Bowed string instruments are a subcategory of string instruments that are played by a bow rubbing the strings. The bow rubbing the string causes vibration which the instrument emits as sound.

Despite the numerous specialist studies devoted to the origin of bowing, the origin of bowing remains unknown.[1]

Some say that the bow was introduced to Europe from the Middle East [2][3][4] while others say the bow was not introduced from the Middle East, but the other way round, that that the bow may have had its origin from a more frequent intercourse with North Europe and Western Europe[5][full citation needed][6][full citation needed]

List of bowed string instruments

Violin family

Niccolò Paganini playing the violin, by Georg Friedrich Kersting (1785–1847)
Variants on the standard members of the violin family include

Viol family (Viola da Gamba family)

Karl Friedrich Abel playing the bass Viola da Gamba, by Thomas Gainsborough (1727–1788)
Variants on the standard four members of the viol family include

Lyra and rebec type

An Indonesian music performer playing with his Rebab.

Chinese bowed instruments

Two performers playing the Erhu, sometimes known as the Chinese fiddle.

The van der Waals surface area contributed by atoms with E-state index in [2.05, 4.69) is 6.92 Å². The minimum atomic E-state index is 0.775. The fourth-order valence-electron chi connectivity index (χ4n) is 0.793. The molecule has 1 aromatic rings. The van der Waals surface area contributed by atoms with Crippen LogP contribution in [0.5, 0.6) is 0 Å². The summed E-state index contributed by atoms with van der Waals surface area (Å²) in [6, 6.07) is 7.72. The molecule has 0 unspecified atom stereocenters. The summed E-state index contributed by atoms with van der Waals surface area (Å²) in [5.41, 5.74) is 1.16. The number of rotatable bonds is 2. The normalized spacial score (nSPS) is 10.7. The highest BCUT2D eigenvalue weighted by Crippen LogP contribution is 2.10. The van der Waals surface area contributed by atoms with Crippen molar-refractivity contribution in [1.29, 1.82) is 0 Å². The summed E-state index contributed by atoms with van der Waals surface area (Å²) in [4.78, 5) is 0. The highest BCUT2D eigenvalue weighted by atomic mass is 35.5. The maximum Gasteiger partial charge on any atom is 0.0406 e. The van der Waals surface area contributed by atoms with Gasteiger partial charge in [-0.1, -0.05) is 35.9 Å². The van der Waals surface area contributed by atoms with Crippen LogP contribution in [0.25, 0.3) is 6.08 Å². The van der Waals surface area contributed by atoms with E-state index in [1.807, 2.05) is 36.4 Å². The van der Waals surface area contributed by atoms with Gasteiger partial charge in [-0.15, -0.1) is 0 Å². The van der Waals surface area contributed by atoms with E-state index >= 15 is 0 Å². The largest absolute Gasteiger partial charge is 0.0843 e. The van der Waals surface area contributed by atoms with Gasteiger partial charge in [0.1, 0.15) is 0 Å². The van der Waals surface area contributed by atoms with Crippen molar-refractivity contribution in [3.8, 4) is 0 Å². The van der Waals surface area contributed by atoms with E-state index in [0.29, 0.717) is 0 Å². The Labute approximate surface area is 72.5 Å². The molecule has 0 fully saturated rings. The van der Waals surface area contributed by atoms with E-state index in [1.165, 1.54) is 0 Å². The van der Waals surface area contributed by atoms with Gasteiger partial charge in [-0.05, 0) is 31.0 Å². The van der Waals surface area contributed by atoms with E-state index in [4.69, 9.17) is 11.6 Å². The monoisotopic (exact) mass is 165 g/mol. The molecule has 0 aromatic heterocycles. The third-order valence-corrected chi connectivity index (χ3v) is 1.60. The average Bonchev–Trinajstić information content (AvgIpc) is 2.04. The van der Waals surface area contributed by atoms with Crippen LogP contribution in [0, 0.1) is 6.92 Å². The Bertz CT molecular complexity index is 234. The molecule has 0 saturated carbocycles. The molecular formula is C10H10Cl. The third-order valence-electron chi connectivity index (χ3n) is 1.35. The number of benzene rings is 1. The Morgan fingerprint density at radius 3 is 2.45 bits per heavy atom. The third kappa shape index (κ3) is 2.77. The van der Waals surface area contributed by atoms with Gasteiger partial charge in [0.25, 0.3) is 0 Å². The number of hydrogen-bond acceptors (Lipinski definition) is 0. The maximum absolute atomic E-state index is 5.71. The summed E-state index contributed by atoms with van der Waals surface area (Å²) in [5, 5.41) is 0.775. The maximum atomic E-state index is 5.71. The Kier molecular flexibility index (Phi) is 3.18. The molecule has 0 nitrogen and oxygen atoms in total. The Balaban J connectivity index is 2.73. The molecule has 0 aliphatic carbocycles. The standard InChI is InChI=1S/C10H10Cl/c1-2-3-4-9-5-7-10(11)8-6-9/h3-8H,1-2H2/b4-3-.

Rosined wheel instruments

A performer playing the Morin Khuur, the Mongolian Horse Fiddle

The following instruments are sounded by means of a turning wheel that acts as the bow:

Other bowed instruments

See also


  1. ^ Friedrich Behn, Musikleben im Altertum und frühen page 159
  2. ^ "Rabab". Encyclopedia Britannica. Musical instrument. Retrieved 6 April 2019 – via
  3. ^ "Lira". Encyclopedia Britannica. Musical instrument. Retrieved 6 April 2019 – via
  4. ^ Panum, Hortense (1939). The stringed instruments of the Middle Ages, their evolution and development. London, UK: William Reeves. p. 434.
  5. ^ "History of musical instruments and history of tone-systems and notation". Catechism of Musical History. p. 27 – via Google books.
  6. ^ Sandys, William; Forster, Simon Andrew. The history of the violin, and other instruments played on with the bow from the remotest times to the present – via Internet Archive (